The tradeoff largely boils down to this: the US has released the three remaining members of the Cuban Five in exchange for jailed contractor Alan Gross, 53 US-selected “political prisoners,” and an unnamed intelligence source who was imprisoned over 20 years ago. As a result, both countries will now establish diplomatic relations and the decades-long US embargo will be largely eased.
Many people are rightfully cheering what seems to be an imminent end to U.S. hostility towards Cuba, but all of this may just be a deception. The U.S. needs Cuba more than the other way around, since it wants to use the island as a pivot to reverse the Caribbean Basin’s move to multipolarity and prolong Washington’s full control over its historic “lake.”
Regime Change Done Differently
Cuba no longer needs the U.S. as much as it did at the end of the Cold War, when its economy was in despair and the market hardly functioned. It’s come a long way since then, and although it still has its fair share of problems, it’s proved that it can survive on its own while being officially isolated from its massive northern neighbor. While the U.S. had plenty of opportunity to exploit Cuba when it was at its weakest in the 1990s, it missed the chance to do so, driven by the precondition that regime change must happen first.
Now, however, the tables have turned, and the U.S. is pursuing a policy of engagement first in order to facilitate the same regime change goal it’s been trying to pull off for over the past half century.
“I do not expect the changes I'm announcing today to bring about a change in Cuban society overnight,” Obama said, implying that he still wants the U.S. vision of change to occur. The removal of the embargo would only be a victory for the Cuban people if they are able to retain their independence, sovereignty, and preferred form of government afterwards.
Overt hostility hasn’t worked in the past against Cuba, and it likely won’t work in the future. Plus, there’s been a general trend in recent years for the US to pursue its objectives through covert and indirect means. This is where Cuba is most vulnerable in the recent ‘thaw’ in relations. The American economy doesn’t need Cuba at all, really, and Washington’s opening to Havana is a convenient cover to catch Cuba in its social and economic snare to more directly control the inevitable leadership transition process that will occur with Fidel’s passing. It already tried and failed to use USAID to create a ‘revolutionary Twitter’ on the island, as well as its embarrassing follies with anti-government Cuban rappers, to name but the few most recent regime change scandals there. And it must be kept in mind that Mr. Gross was working for the Agency when he was arrested in 2011 for trying to, as Cuban authorities described it, to “promote destabilizing activities and subvert constitutional order” to foster a “Cuban Spring.”
Cuba is also vulnerable to reverse migration, in that dissident and possibly extremist Cuban-Americans may return to the island in order to build a future Color Revolution’s social infrastructure to deploy when the time is right (likely in the aftermath of Fidel’s death). American businesses can fill a valuable development and investment gap on the island, in exchange for making Cuba ever more dependent on the U.S. This would give the U.S. another lever of influence over the island’s affairs, which could be activated in unison with a Color Revolution to create maximum disorder.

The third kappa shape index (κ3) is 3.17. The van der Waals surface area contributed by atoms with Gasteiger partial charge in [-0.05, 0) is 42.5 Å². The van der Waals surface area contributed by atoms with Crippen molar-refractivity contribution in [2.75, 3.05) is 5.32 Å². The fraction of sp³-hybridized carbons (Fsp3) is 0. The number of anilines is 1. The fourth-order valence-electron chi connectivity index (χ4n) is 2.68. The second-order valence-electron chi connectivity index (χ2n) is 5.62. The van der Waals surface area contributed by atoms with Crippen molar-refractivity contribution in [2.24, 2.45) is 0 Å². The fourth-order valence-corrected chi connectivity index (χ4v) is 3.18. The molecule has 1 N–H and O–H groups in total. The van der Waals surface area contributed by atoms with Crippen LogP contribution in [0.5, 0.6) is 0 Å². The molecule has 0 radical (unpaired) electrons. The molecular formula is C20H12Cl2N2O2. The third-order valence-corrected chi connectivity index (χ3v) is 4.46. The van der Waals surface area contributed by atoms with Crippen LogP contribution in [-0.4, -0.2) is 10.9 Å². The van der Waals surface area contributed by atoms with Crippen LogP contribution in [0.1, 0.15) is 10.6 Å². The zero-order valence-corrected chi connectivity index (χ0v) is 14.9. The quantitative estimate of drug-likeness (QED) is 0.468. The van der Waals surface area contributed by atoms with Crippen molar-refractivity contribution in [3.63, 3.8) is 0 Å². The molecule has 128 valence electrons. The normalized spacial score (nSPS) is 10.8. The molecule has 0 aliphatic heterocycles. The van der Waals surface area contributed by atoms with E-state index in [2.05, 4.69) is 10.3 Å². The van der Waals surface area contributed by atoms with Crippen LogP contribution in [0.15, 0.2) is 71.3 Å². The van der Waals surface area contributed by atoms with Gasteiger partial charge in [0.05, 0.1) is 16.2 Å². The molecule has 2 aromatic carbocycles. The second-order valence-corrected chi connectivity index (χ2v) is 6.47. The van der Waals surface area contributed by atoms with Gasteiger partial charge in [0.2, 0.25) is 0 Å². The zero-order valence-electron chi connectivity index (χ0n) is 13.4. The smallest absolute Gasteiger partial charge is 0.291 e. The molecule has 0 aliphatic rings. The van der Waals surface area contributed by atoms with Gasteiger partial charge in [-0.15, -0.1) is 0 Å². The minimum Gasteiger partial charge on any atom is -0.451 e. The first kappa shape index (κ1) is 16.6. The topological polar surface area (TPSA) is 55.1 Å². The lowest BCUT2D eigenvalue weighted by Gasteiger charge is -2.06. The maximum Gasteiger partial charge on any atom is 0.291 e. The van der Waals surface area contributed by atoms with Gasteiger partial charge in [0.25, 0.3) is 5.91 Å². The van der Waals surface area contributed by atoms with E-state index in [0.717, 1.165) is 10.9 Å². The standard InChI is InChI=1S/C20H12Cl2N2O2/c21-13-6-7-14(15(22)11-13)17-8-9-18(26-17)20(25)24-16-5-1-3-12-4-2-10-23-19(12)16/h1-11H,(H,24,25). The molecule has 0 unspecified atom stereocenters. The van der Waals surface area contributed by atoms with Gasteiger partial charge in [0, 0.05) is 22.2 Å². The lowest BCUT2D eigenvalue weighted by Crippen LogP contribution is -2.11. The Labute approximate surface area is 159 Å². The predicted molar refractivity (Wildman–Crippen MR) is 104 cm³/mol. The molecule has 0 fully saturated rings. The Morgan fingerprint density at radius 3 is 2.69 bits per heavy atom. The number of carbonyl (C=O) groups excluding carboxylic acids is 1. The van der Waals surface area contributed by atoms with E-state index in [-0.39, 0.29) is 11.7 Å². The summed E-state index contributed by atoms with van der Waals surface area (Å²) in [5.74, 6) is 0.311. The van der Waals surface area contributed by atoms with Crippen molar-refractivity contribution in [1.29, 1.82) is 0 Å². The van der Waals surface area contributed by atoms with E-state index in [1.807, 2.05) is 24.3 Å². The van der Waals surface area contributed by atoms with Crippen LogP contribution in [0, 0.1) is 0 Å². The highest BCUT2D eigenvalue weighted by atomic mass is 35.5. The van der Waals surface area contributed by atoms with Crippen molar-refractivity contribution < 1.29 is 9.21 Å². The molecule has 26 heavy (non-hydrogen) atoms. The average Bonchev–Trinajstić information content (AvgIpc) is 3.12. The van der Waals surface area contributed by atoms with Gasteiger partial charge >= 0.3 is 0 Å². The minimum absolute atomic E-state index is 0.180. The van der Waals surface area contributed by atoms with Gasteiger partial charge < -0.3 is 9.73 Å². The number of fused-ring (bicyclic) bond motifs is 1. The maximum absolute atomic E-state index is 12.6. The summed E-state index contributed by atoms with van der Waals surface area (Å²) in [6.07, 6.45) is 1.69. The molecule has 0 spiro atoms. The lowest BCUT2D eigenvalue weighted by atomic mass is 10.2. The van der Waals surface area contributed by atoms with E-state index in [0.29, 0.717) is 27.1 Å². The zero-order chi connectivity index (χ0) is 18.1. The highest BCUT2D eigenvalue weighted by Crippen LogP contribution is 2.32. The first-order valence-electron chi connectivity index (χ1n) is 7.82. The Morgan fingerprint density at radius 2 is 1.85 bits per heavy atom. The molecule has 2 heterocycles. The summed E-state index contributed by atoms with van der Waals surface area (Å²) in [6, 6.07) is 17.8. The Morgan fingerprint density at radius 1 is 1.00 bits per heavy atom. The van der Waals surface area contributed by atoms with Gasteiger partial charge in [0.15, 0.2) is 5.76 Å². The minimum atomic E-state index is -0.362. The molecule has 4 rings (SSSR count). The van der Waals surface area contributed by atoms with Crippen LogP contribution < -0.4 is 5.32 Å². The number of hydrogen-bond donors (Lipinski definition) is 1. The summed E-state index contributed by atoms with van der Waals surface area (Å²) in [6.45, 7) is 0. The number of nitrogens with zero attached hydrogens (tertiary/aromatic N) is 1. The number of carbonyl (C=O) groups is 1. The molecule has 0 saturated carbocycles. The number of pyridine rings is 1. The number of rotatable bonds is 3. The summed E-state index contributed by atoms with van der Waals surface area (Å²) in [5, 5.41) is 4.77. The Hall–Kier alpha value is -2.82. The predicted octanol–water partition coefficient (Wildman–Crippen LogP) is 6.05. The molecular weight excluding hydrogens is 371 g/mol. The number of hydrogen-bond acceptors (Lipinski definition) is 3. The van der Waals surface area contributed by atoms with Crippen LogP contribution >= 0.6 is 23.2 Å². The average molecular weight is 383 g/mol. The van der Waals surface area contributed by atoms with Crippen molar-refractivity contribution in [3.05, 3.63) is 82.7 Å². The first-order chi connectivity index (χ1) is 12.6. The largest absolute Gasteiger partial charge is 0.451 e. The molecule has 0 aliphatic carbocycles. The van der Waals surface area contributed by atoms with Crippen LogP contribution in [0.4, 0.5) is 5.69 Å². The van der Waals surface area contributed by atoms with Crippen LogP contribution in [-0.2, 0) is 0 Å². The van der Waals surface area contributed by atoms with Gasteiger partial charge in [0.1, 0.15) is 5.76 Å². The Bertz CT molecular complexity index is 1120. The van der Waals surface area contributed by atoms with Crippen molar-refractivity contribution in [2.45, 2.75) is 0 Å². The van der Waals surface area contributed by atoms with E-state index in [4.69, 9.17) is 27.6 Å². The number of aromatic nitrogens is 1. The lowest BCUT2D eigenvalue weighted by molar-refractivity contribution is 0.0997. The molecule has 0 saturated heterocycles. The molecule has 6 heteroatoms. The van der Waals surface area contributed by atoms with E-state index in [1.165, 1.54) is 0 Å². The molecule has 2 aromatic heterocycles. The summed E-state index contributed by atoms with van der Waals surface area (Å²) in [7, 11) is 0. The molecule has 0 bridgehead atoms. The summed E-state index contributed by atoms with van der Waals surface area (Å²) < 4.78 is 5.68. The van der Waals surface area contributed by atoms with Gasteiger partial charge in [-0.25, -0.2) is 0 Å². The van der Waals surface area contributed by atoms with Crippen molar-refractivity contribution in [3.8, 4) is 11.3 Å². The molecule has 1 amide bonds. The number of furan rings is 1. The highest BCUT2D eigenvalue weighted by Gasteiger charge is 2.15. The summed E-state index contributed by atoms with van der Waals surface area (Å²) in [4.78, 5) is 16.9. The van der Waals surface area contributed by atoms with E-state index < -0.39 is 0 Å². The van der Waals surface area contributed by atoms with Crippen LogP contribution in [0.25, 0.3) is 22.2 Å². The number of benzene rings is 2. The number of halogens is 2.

Bucking The Trend
The timing of Washington’s “outreach” to Havana isn’t coincidental, as it coincides with major processes going on in the region that the U.S. hopes to reverse. Most recently, the pro-U.S. Prime Minister of Haiti, Laurent Lamothe, was forced to resign last week amid protests and popular outrage over his corruption and ineffectiveness. Backtracking America’s hold on the region even further, the Chinese are slated to begin construction on the Nicaraguan Canal, which when completed, would create a major breach in America’s control of the Caribbean Sea. Finally, Venezuela has been a center of resistance to American hegemony over the hemisphere ever since the leadership of the late President Hugo Chavez.
Cuba is the symbolic leader of the Latin American resistance movement, and its “Cuban Spring” surrender would be disheartening for the other allied states that defy the U.S. via the ALBA grouping. Congress recently passed sanctions against Venezuela (largely overshadowed by the anti-Russian ones), which is the financial engine of the hemispheric resistance, to facilitate a Color Revolution there as well, as President Maduro himself has previously alleged Washington wants to do.
Venezuela’s economy is also hurting because of the recent oil price slump, which may inhibit its ability to subsidize the allied Nicaraguan, Ecuadorian, and Bolivian ones in the future. With Cuba out of the game, and perhaps even Venezuela, there’d be little ideological or economic support keeping Nicaragua, the future key to the Caribbean, from being next (to say nothing of Ecuador and Bolivia) and the Chinese-sponsored canal from becoming a failed infrastructure project. If this happens, then the U.S. would have reasserted its complete control over the Caribbean and begun to penetrate the Andes, thus tightening the containment noose around Brazil and strangling the future of multipolarity in the region.